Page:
Volkskrant 28 October 2017
Festival: Utrecht’s art festival Impakt sheds light on the future: what does the black mirror in your trouser pocket do to you?
Robert van Gijssel
Fake news takes huge leap due to the mythologising of technology
When you invite a politically engaged and recalcitrant science-fiction writer to speak about his vision on our times you can expect somewhat gloomy reflections. The British Warren Ellis, writer of unequalled and dark comic series such as Transmetropolitan and The Authority, as well as the new Netflix series Castlevania, is honest about it: “We’re doomed. Stay inside.” He is the main speaker on Wednesday during the opening of the five-day art festival Impakt in Utrecht, in a packed theatre hall of Het Huis. There he tries to clarify the festival theme that, in a nutshell, concerns the mythologising of our modern machines. According to Ellis our hyper-technological machines have replaced the function of myths, and that’s not necessarily good news.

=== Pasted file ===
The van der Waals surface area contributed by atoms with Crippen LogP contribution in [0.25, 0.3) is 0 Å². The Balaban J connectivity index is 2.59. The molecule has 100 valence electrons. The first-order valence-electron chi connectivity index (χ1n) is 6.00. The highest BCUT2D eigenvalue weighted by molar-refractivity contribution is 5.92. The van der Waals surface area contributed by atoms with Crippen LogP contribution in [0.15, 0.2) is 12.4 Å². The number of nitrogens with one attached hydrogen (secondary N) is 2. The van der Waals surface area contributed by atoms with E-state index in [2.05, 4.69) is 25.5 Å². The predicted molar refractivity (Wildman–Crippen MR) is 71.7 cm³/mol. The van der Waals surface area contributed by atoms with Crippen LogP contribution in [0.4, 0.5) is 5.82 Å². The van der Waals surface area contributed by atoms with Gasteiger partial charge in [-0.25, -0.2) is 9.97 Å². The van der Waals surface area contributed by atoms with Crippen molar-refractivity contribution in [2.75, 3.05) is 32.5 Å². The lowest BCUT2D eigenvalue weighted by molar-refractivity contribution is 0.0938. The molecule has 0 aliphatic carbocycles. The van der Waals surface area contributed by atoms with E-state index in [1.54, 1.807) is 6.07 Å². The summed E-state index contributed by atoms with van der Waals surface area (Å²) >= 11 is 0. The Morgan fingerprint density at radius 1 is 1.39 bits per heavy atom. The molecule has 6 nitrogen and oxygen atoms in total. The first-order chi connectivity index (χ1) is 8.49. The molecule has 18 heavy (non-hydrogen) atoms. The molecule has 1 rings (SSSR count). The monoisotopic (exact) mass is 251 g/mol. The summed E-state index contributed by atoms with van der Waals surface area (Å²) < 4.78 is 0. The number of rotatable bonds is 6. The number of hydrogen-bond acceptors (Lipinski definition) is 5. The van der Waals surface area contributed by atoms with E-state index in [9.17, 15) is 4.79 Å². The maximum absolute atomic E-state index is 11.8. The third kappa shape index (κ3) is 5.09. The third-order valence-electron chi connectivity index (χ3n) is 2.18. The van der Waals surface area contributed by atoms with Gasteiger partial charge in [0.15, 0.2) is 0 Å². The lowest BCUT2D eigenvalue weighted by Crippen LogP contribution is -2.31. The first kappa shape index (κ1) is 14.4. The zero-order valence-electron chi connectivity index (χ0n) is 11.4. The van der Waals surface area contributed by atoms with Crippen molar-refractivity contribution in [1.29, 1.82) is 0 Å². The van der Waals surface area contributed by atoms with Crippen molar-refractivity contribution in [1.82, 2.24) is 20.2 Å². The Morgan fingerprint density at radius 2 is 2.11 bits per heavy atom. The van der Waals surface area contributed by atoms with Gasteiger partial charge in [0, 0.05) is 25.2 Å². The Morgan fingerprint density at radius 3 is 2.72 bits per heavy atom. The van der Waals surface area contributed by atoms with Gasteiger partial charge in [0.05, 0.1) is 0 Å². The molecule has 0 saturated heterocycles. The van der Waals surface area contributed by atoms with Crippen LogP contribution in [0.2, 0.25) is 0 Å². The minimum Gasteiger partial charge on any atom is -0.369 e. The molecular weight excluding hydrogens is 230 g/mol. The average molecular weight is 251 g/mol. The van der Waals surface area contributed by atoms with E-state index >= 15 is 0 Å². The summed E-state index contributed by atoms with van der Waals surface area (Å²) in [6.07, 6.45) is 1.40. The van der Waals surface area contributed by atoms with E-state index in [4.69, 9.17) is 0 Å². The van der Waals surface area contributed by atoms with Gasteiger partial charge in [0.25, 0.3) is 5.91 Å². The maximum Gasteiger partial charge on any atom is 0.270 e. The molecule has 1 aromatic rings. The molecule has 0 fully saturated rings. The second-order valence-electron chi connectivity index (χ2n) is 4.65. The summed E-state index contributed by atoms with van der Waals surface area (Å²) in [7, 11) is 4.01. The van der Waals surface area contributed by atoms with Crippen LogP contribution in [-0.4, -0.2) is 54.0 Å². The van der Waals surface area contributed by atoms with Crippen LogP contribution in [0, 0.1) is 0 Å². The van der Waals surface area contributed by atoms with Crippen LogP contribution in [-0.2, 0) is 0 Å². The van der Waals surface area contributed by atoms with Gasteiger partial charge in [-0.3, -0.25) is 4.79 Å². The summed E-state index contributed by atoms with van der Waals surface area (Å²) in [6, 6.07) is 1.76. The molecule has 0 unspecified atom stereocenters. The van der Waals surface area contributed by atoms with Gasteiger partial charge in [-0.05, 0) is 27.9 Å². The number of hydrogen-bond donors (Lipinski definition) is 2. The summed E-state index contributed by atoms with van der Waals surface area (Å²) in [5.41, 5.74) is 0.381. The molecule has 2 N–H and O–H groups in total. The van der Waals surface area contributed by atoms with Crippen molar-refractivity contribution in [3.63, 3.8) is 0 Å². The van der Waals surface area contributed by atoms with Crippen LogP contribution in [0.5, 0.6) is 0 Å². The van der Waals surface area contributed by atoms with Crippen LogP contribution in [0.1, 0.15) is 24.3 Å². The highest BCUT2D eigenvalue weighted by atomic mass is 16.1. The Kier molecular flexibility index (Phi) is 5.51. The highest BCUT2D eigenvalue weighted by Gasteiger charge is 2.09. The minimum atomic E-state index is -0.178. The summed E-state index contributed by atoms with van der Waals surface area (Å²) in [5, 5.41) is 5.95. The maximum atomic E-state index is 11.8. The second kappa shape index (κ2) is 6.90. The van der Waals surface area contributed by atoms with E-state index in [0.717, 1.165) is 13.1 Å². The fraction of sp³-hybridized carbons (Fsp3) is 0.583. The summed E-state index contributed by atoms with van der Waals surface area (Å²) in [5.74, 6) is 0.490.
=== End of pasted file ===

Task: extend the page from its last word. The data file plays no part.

In a distant past myths served as a way to guide man in a dark world, Ellis explains. “The myth about Lorelei in the Rhine, for instance, was meant to warn skippers: take care at that rock in the river. The warning was packaged in a story about a singing nymph, because a story can be better remembered and retold.
Now we know everything about the world and we think that we don’t need stories anymore. Ellis: “In our trouser pocket is a machine: a little black mirror in which we can directly follow storms at the other side of the world. We live in a world of over-communication: everyone knows everything about everyone. On Facebook we read fake news that has declared a curse over truth. On TV new fascists appear who tell us what we should be afraid of.” The scariest thing, according to Ellis: “This process has been completed within a few years. We find ourselves in the future of science fiction and realize that it is not as nice as we hoped.”